A particularly telling standard I have for if a book is good is if I listen to it as I am walking the 5 minutes -- not half hour, but 5 minutes -- to my office from where I park which I did throughout my read of this one. It definitely interrupted my life - the two strands of the love story and the commentary on race in America and in Nigeria kept me glued to the book in many unusual situations. I walked more as I read this book and I listened whenever I could and still be responsible. It is beautifully written, the characters are plucky and memorable and the story is very clever. Perhaps most important, it will shake your beliefs around a bit - and when is that not a good thing? The New York Times was right in naming this one of the year's ten best!
Once again, for the past week, I have been in the enviable position of loving a book so much that I didn't want it to end. I have found Elizabeth Gilbert's name, unfortunately for her, will more often than not pull a rolling of the eyes from someone when I mention it. I have had to convince my friends and family that Gilbert is a fine writer - even if you didn't want to go with her on her self-reflective journey which I found more of a romp than a great work of non-fiction. Nonetheless, if you have this prejudice, don't let it stop you from listening to this excellent book.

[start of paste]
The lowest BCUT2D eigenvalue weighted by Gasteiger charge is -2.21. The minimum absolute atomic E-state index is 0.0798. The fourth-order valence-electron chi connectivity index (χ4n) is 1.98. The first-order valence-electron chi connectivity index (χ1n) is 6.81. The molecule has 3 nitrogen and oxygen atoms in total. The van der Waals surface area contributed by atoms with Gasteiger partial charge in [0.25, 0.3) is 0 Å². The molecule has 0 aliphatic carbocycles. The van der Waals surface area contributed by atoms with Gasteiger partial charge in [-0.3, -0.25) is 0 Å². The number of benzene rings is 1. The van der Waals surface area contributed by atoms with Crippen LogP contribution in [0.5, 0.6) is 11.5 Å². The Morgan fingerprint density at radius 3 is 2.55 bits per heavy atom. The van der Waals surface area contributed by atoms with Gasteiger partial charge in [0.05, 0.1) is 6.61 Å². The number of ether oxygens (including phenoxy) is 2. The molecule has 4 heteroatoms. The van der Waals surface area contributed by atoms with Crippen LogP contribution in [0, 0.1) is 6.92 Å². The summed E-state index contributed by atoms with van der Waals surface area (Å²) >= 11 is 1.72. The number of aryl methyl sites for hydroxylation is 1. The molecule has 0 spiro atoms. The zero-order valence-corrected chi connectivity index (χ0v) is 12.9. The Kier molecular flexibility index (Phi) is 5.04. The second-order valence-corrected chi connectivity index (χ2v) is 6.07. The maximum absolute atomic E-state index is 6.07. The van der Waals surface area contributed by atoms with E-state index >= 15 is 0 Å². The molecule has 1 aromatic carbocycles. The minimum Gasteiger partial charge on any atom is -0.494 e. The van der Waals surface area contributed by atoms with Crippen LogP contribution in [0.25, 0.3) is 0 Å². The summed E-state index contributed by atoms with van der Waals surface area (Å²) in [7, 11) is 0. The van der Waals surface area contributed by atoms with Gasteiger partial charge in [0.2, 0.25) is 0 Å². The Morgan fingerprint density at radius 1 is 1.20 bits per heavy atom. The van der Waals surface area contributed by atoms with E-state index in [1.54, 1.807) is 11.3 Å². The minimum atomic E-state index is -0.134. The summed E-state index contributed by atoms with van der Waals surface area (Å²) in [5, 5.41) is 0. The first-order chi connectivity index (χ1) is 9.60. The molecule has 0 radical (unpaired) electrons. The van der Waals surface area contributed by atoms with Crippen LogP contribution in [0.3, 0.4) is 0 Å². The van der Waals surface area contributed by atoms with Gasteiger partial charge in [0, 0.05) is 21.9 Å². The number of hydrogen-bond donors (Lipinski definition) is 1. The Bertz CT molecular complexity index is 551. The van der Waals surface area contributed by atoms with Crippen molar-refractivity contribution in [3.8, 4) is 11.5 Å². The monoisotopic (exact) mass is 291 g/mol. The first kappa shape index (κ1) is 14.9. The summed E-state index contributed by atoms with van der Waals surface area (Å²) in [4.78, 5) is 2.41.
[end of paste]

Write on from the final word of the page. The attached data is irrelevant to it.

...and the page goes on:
Gilbert can tell a good story and this one is a dandy! It spans 80 years but I never lost interest and found myself plugging in to the story in the oddest of places just to hear what came next: the equivalent of a page turner. The characters are vibrant and riveting and the tale is full of life. Juliet Stevenson is one of Audible's very best narrators,truly; if you have never heard her read a book, it is your loss - she is nimble and talented with the change of character. Great story, fabulous narrator - it doesn't get much better than that.
Elizabeth Strout is a talented writer and brings people into my life whom I would probably never otherwise meet. These are simple, genuinely kind people who, like all of us, are trying to navigate life's difficulties - in this case, a mother and 17 year old daughter who don't really start communicating until they are faced with major obstacles. The characters are beautifully drawn and the changes they come into are authentically depicted. I loved it.